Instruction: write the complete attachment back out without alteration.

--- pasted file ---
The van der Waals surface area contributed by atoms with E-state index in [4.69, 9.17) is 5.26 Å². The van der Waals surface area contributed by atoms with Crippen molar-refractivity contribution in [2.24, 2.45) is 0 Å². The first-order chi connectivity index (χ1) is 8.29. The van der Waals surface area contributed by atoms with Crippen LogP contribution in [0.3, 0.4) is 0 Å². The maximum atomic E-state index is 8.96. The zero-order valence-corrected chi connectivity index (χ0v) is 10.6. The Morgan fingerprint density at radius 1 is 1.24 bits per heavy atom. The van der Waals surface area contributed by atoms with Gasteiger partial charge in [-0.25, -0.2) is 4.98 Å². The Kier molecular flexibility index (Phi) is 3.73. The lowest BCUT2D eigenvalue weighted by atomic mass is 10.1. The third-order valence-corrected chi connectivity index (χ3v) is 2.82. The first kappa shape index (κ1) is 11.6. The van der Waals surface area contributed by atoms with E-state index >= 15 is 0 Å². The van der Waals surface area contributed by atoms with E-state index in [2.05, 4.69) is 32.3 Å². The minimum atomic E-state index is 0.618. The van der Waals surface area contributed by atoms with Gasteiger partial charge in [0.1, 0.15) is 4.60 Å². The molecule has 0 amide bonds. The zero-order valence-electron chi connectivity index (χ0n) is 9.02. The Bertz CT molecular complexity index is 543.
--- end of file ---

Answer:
The van der Waals surface area contributed by atoms with E-state index in [4.69, 9.17) is 5.26 Å². The van der Waals surface area contributed by atoms with Crippen molar-refractivity contribution in [2.24, 2.45) is 0 Å². The first-order chi connectivity index (χ1) is 8.29. The van der Waals surface area contributed by atoms with Crippen LogP contribution in [0.3, 0.4) is 0 Å². The maximum atomic E-state index is 8.96. The zero-order valence-corrected chi connectivity index (χ0v) is 10.6. The Morgan fingerprint density at radius 1 is 1.24 bits per heavy atom. The van der Waals surface area contributed by atoms with Gasteiger partial charge in [-0.25, -0.2) is 4.98 Å². The Kier molecular flexibility index (Phi) is 3.73. The lowest BCUT2D eigenvalue weighted by atomic mass is 10.1. The third-order valence-corrected chi connectivity index (χ3v) is 2.82. The first kappa shape index (κ1) is 11.6. The van der Waals surface area contributed by atoms with E-state index >= 15 is 0 Å². The van der Waals surface area contributed by atoms with E-state index in [2.05, 4.69) is 32.3 Å². The minimum atomic E-state index is 0.618. The van der Waals surface area contributed by atoms with Gasteiger partial charge in [0.1, 0.15) is 4.60 Å². The molecule has 0 amide bonds. The zero-order valence-electron chi connectivity index (χ0n) is 9.02. The Bertz CT molecular complexity index is 543.